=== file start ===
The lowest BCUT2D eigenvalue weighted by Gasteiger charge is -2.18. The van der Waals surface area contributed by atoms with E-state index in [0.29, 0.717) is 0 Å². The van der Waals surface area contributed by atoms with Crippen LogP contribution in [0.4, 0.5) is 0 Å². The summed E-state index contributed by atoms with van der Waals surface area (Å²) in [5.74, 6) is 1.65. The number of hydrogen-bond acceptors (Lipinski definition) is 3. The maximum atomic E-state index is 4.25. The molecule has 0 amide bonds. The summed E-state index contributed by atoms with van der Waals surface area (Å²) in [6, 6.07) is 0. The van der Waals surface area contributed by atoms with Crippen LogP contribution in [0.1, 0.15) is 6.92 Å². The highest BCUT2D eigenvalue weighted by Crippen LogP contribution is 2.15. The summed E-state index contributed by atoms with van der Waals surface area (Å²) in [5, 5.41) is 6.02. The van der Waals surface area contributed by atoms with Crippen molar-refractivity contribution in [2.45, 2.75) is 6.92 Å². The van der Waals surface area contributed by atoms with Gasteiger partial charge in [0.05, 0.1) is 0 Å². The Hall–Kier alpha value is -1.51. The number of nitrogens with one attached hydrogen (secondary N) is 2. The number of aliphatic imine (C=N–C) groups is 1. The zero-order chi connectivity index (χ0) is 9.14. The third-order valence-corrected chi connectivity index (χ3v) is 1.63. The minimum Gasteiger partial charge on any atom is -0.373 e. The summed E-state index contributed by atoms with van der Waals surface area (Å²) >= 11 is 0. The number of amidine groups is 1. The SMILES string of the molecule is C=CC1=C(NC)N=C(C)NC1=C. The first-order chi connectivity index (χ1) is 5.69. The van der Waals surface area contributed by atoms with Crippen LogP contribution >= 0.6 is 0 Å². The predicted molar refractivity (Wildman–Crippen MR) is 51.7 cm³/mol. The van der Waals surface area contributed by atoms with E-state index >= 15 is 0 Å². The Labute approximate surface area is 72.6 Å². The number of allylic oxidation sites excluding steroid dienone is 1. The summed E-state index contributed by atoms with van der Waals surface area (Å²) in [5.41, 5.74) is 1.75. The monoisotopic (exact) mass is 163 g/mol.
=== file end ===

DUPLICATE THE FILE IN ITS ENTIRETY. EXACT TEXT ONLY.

The lowest BCUT2D eigenvalue weighted by Gasteiger charge is -2.18. The van der Waals surface area contributed by atoms with E-state index in [0.29, 0.717) is 0 Å². The van der Waals surface area contributed by atoms with Crippen LogP contribution in [0.4, 0.5) is 0 Å². The summed E-state index contributed by atoms with van der Waals surface area (Å²) in [5.74, 6) is 1.65. The number of hydrogen-bond acceptors (Lipinski definition) is 3. The maximum atomic E-state index is 4.25. The molecule has 0 amide bonds. The summed E-state index contributed by atoms with van der Waals surface area (Å²) in [6, 6.07) is 0. The van der Waals surface area contributed by atoms with Crippen LogP contribution in [0.1, 0.15) is 6.92 Å². The highest BCUT2D eigenvalue weighted by Crippen LogP contribution is 2.15. The summed E-state index contributed by atoms with van der Waals surface area (Å²) in [5, 5.41) is 6.02. The van der Waals surface area contributed by atoms with Crippen molar-refractivity contribution in [2.45, 2.75) is 6.92 Å². The van der Waals surface area contributed by atoms with Gasteiger partial charge in [0.05, 0.1) is 0 Å². The Hall–Kier alpha value is -1.51. The number of nitrogens with one attached hydrogen (secondary N) is 2. The number of aliphatic imine (C=N–C) groups is 1. The zero-order chi connectivity index (χ0) is 9.14. The third-order valence-corrected chi connectivity index (χ3v) is 1.63. The minimum Gasteiger partial charge on any atom is -0.373 e. The summed E-state index contributed by atoms with van der Waals surface area (Å²) >= 11 is 0. The number of amidine groups is 1. The SMILES string of the molecule is C=CC1=C(NC)N=C(C)NC1=C. The first-order chi connectivity index (χ1) is 5.69. The van der Waals surface area contributed by atoms with Crippen LogP contribution >= 0.6 is 0 Å². The predicted molar refractivity (Wildman–Crippen MR) is 51.7 cm³/mol. The van der Waals surface area contributed by atoms with E-state index >= 15 is 0 Å². The Labute approximate surface area is 72.6 Å². The number of allylic oxidation sites excluding steroid dienone is 1. The summed E-state index contributed by atoms with van der Waals surface area (Å²) in [5.41, 5.74) is 1.75. The monoisotopic (exact) mass is 163 g/mol.